Yep. Good summary.
Too many so-called politicians today think politics is the art of capturing and keeping public office. We know these poseurs primarily for their record of promoting their own self-interests.
Modern dictionaries define politics as that conflict among individuals or parties having or hoping to achieve power. We also know these types of ‘politicians’, again, because they’re motivated primarily by their own or their party’s self-interests.
Both of those modern definitions are essentially wrong, and lead to dead ends.
A much earlier definition describes politics as the study of ideal social organization and for a time, America hewed more closely to that former definition and less so toward these latter wholly inapt definitions.
Now more than ever we need to look back to that older definition and support ’politicians’ who believe their primary goal lies in forming and promoting a more ideal social organization.
Our founders were of that sort of politician, they, in their way, worked toward the goal of a more ideal social organization, they advanced their premise in that regard within our Declaration. We need to return our efforts towards honoring that foundation they laid for us.
A good first step would be to correct our course and redefine the very concept of ‘politics’ itself, shun the self interested ‘politicians’ and embrace those who are selfless in their pursuit of achieving the goal of a more ideal social organization.
The modern ‘politician’ is anything but pragmatic. It’s long past time for a reset.
And neoliberalism was designed and implemented specifically to bring about precisely that outcome.
Oh bullshit. There was no organized conscious design involved in neoliberalism. It’s like Facebook and the tech industry’s “Move fast, break shit” theory of development but applied to economics and politics. People with capital ran fast, broke shit, never gave serious thought to whether they should, because profit. Ethical considerations went out the window unless they were forced by laws and then r>g met those laws to remove them.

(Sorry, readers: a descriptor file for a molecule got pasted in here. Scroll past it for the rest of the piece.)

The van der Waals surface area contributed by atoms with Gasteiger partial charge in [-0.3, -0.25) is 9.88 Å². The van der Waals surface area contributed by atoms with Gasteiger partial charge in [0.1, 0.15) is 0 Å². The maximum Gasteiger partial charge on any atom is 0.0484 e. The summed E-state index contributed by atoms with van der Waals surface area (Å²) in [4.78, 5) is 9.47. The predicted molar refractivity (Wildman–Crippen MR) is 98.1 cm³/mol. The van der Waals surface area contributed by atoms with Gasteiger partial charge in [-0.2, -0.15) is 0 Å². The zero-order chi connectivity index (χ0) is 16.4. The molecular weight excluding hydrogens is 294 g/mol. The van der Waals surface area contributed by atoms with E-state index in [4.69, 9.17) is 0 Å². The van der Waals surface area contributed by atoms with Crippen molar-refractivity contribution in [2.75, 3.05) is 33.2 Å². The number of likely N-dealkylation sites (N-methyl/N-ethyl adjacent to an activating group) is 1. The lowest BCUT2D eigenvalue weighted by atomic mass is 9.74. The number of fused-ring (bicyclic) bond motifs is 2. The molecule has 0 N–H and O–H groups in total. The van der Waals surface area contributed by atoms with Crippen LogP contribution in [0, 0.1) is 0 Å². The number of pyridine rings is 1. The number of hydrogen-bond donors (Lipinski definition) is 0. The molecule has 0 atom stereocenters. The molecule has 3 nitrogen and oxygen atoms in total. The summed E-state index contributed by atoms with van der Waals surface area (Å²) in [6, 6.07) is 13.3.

Neoliberal policies have always attempted to eliminate national controls on cross-border capital flows, while at the same time hindering the flow of people. That’s precisely the source of their power.
The only flaw with colonialism (in neolib eyes) is that it was run by politicians. Neoliberalism created the international legal structure to disempower nations by threatening them with capital flight, which nations can no longer stop.
Check out “Globalists: The End of Empire and the Birth of Neoliberalism”
by Quinn Slobodian
You know what? As a person of color whose father’s family lost their entire country to white squatters while killing most of the indigenous residents I really don’t give a flying fuck about white peoples’ take on the history of colonialism.
Maybe try reading something not by white men about colonialism, and neoliberalism for that matter.
Neoliberal principles are the wires that held up colonialism.
Stop. Really. Was George III a neoliberal? Give me a fucking break and just stop.
George V, not III.
In the wake of WW I, Hayek, Mises and others studied ways to avoid another similar fiasco. They eventually figured they could wrest management of the global economy from political actors and vest that control in international organizations. That’s the “neo” in neoliberalism, and that’s the economic regime we need to overcome if we’re to have equality.
Unimpeded trans-national capital flow and the primacy of property rights were both alive and well back in III’s day, via the East India Company and The Royal Navy, but as you pointed out it’s not the same.
Colonialism didn’t start with George V (or with the previous Georges, Williams, Anne, Charleses, Jameses, Elizabeth…) but thanks for making my point about not listening to white guys pontificating about the history of colonialism.
To the colonized it really doesn’t fucking matter what economic excuse is used to murder and enslave the colonized and steal their birthright.
I’m done with your tripe on this topic.
I guess I’l; just have to keep my racism (and sexism?) to myself, then.